Examples of References
Example 1: Could be in Section 1, or 3
Strong divergence occurring over a preexisting surface frontal zone often results in the development of rapidly deepening surface cyclones in the eastern Pacific, which often can bring damaging wind and precipitation events to the Pacific coastal states. p. 318
Palmén, E., and C. W. Newton, 1969: Atmospheric Circulation Systems: Their Structure and Physical Interpretation. Academic Press, 603 pp.
Example 2: Could be in Section 1, or 3
By defining a “bomb” as an extratropical surface cyclone whose central pressure fall averages at least 1 mb h−1 for 24 h, we have studied this explosive cyclogenesis in the Northern Hemisphere during the period September 1976–May 1979. This predominantly maritime, cold-season event is usually found 400 n mi downstream from a mobile 500 mb trough, within or poleward of the maximum westerlies, and within or ahead of the planetary-scale troughs.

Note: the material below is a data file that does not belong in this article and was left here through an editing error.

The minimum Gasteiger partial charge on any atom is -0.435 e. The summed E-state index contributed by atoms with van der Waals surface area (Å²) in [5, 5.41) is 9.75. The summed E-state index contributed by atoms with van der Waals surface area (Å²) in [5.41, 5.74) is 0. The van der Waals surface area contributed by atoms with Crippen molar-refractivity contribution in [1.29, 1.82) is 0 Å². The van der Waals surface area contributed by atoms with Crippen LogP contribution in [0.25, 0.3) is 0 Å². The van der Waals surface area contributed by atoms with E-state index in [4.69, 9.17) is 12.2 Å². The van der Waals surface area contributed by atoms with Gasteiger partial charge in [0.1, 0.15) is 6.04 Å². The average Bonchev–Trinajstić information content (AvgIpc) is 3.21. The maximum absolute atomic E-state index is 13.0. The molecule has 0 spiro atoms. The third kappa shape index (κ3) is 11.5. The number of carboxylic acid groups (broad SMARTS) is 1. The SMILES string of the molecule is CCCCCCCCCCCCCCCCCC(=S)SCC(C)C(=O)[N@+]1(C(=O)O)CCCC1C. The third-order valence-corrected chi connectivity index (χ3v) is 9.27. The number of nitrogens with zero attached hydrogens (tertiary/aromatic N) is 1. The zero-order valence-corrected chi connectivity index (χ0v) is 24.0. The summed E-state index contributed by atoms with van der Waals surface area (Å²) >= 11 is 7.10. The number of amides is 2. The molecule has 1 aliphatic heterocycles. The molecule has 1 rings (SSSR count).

A cyclone characterized by a central pressure tendency of of -1 mb h-1 for 24 hours or more is termed a bomb.
Sanders, Frederick, John R. Gyakum, 1980: Synoptic-Dynamic Climatology of the “Bomb”. Mon. Wea. Rev., 108, 1589–1606.
Example 3: Could be in Section 1, or 3
Explosive cyclogenesis occurs most frequently over the ocean during the cold season. p. 119
A pressure tendency of -1 mb h-1 for 24 hours or moor is called a bergeron. p. 120
Bluestein, H. B., 1993: Synoptic-Dynamic Meteorology in Midlatitudes. Vol. 2, Observations and Theory of Weather Systems, Oxford University Press, 594 pp.
Example 4: : Could be in Section 1, or 3
Strong upper tropospheric divergence, diagnosed quasigeostrophically, was an aid to an understanding of the explosive development of an explosively developing cyclone on the East Coast, with warm advection accounting for a large part of the development.
Bosart, Lance F., 1981: The Presidents' Day Snowstorm of 18–19 February 1979: A Subsynoptic-Scale Event. Mon. Wea. Rev., 109, 1542–1566.
Example 5: Probably in Section 3
Section discussing Middle Latitude Type storm will be distributed in class.
Weaver, Robert L., 1962: Meteorology of Hydrologically-Critical Storms in California. Hydrometeorological Report No. 37. U.S. Weather Bureau and U.S. Dept. of Army, Corps of Engineers. 207 pp.